Category Archives: A Rye Oldtimer

Column: Use of force by Rye police

While we know that photos can be altered, Rye is very lucky that the battered face on page one of the March 13 Rye City Review is a white face and not a black or brown face. If it had been black or brown, the boy’s image would have been splashed across media far and […]

Column: Apple triumphant; Kaypro also ran

So, Apple has joined the Dow Industrials price index, ousting the venerable AT&T from its position in that exclusive club. Apple has come a long way since it launched its Apple II small computer in the early 1980s. I was tempted by the Apple II, but there was a competitor, the Kaypro II, and I […]

Column: ISIS: What’s in a name?

President Obama has been chided of late for not using a phrase like “Islamic extremists” to describe those who call themselves by the Arabic equivalent of “Islamic State.” He apparently does not want to lend credence to the notion that those extremists are, or behave in a fashion that can accurately be called “Islamic.” I […]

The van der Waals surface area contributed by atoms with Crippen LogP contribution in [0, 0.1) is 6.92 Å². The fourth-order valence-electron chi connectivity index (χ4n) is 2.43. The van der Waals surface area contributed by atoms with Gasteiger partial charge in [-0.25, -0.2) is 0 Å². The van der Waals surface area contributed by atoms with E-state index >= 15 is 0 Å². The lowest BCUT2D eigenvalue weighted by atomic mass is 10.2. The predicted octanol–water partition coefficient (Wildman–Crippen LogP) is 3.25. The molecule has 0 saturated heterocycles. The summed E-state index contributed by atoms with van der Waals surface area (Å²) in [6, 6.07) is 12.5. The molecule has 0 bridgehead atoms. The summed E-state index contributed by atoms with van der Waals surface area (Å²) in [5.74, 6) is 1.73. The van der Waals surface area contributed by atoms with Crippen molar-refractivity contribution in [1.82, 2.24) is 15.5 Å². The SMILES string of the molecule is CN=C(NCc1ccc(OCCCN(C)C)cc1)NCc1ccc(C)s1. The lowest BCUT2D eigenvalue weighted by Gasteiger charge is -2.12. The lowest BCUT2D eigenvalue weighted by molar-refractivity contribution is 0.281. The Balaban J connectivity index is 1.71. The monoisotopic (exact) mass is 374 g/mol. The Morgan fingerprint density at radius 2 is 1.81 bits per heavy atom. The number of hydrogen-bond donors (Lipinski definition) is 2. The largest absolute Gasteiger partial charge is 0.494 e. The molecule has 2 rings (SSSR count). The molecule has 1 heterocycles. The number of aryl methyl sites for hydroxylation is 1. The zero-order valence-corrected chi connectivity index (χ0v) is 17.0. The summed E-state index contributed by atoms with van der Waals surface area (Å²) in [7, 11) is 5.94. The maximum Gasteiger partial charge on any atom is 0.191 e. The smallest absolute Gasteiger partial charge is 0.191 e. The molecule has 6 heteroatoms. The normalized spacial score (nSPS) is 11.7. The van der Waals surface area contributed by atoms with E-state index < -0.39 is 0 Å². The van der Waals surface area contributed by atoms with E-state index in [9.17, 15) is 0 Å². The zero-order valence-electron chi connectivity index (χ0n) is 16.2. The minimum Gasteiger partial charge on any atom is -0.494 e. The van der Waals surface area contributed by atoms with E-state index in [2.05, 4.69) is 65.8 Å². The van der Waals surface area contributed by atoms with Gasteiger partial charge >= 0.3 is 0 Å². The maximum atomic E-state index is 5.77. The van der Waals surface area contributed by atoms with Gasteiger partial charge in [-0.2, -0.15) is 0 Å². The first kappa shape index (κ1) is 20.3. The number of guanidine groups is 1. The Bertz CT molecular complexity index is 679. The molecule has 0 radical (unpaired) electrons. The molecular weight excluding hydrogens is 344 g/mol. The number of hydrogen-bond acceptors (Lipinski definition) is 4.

Column: United Nations at the plate

The United Nations has been around a long time, 70 years in fact. Compared with the mere decade and a half that its League of Nations predecessor survived, seven decades is a very long time. And no one responsible is today talking about putting the U.N. out of its misery. Why is the U.N. still […]

Column: How we remember our presidents

When I was a boy, we celebrated President Lincoln’s birthday on Feb. 12, the actual date of his birth; and we celebrated President Washington’s birthday on Feb. 22, his actual date of birth. Of the two dates, the 22nd was the one more likely to be taken off from school or work. Nowadays, you hardly […]

Column: Cold weather, Soviet style

The late writer Aleksandr Solzhenitsyn made the world aware of punishment in a Soviet gulag when he issued “One Day in the Life of Ivan Denisovitch.” As I recall the story, Ivan is not sure why he was detained in the first place. But he is now doing a multi-year sentence in frigid Siberia. Despite […]

Column: Who controls city speech

Cities can speak with various voices. They can speak formally, through ordinances or resolutions. They can speak through actions, such as choosing to enforce or not enforce rules. They can speak by following one or another policy. Not very often does city speech figure explicitly in judicial decisions. But it happened last month in a […]

Column: Courts watching cops watching mosques

The United States Court of Appeals for the Third Circuit sits in a courthouse in Philadelphia, Penn., where I used to spend time as a young Philadelphia lawyer. The term “Philadelphia lawyer” used to be considered a bit shady. Actually, I believe it started as a compliment, being based on the successful defense of New […]